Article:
The Chinese Grand Prix in Shanghai on Sunday will be Formula One’s 1,000th race. From the first race at a converted World War II airbase in rural England to this weekend’s 1,000th grand prix at the $240 million international circuit in Shanghai, Formula One has come a long way since it all began in 1950.
Silverstone held the first race 69 years ago and the British Grand Prix has remained, with the Italian GP, the only ever-present races on the calendar as the sport expanded to newer markets.
Formula One’s organisation was bought for $8 billion in 2017 by US media giant Liberty Media and is now listed on Wall Street – a far cry from the early days when tyre and oil companies supplied their products for free in return for having their logos on drivers’ overalls.
Here are 10 pivotal moments in the history of the sport:
The first Formula One world championship race held at Silverstone in England. The Alfa Romeo team dominated with Italian Giuseppe Farina on that May 1950 day. He went on to clinch the world championship four months later in his home country. A season now lasts more than twice as long.
About 13 years after the first race, Formula One got serious about safety with fireproof suits made compulsory and cockpits restructured so drivers can evacuate quickly in the event of an accident.
A new era for the sport began as Bernie Ecclestone bought the Brabham team. He went on to become the most influential figure in the history of the sport, reigning over it for more than four decades. The British businessman was for decades the ‘ringmaster’ of Formula One, before selling to current owners Liberty Media.
This was the year where the showdown between Ferrari’s Niki Lauda and McLaren’s James Hunt in a soaking wet Japan became an iconic moment. Lauda, who had suffered life-threatening injuries weeks earlier, decides it is too dangerous and pulled out, handing the title to Hunt. Their rivalry inspires the acclaimed Hollywood film Rush starring Chris Hemsworth as Hunt and Daniel Brühl as Lauda.
The sporting world was plunged into grief after triple world champion Ayrton Senna was killed on the track to the horror of millions of television spectators round the globe. One of the greatest drivers, he was only 34 when his Williams crashed at the San Marino Grand Prix. Austrian Roland Ratzenburger lost his life as well.
Their deaths led to wide-ranging changes to improve safety which meant there were no further fatalities until Jules Bianchi died in 2015 from head injuries sustained at the 2014 Japanese Grand Prix – a tragedy which led to the development of the distinctive “halo” cockpit head protection system.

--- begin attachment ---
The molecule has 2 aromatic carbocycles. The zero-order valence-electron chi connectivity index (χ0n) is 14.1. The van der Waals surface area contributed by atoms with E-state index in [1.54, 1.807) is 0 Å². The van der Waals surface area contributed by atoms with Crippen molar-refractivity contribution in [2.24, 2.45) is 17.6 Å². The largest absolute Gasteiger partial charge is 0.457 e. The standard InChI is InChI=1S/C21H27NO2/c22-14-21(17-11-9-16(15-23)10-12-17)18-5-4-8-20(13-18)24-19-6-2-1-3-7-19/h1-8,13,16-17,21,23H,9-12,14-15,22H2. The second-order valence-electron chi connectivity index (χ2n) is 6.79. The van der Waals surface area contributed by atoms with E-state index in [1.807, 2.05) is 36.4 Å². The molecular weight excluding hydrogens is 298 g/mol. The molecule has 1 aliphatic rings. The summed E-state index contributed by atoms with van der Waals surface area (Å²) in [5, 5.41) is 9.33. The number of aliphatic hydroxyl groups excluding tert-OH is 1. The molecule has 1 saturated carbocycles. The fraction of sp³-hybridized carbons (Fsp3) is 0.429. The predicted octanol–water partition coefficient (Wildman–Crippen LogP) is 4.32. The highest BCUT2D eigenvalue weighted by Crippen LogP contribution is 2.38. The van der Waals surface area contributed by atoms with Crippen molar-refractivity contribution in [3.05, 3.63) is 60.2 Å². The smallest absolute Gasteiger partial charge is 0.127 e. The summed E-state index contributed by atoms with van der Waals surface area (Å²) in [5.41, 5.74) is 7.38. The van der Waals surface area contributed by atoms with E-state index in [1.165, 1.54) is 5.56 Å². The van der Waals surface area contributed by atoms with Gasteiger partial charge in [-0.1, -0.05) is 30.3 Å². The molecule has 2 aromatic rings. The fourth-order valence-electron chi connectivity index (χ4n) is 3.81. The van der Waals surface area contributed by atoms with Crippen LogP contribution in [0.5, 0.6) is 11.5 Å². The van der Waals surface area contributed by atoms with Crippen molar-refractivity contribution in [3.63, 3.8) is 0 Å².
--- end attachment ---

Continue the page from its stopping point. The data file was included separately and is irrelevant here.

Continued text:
Racing great Juan Manuel Fangio died aged 84. The Argentine was the first star of the sport, winning five world championships in the 1950s. He will be forever remembered as a pioneering legend inspiring generations of drivers.
Formula One was roiled by a damaging “Spygate” scandal. Leading team McLaren were fined $100 million and effectively thrown out of the constructors’ championship for obtaining confidential information from rivals Ferrari.
The lights went on as F1 held its first night race in glitzy Singapore. The Marina Bay street grand prix in the heart of the Lion City quickly established itself as one of the circuit’s most glamorous races.
Michael Schumacher retired, aged 43, for the second and final time. The German left the sport as the most successful driver of all time, winning seven world titles. But just a year later he suffered a life-threatening brain injury in a skiing accident. He survived but has not been seen in public since.
His 20-year-old son Mick made his F1 debut as he completed 56 laps at the wheel of a Ferrari during a Formula One testing session in Bahrain earlier this month. The younsgter is expected to follow in his father;s footsteps.
Following his European Formula 3 title last year, Mick Schumacher made his Formula 2 debut on the same track at the weekend, finishing eighth and sixth in the two races.
He joined the Ferrari Driver Academy in January, entering into a partnership with the team that helped his father win five F1 championships.
In a massive change of guard, US-based Liberty Media took control of Formula One for just over $8 billion, signalling the end of the reign of the colourful Ecclestone and a new chapter for the sport. They are looking promote the sport extensively on new media, with a Nteflix series already out, and are looking to attract new audiences.
With inputs from AFP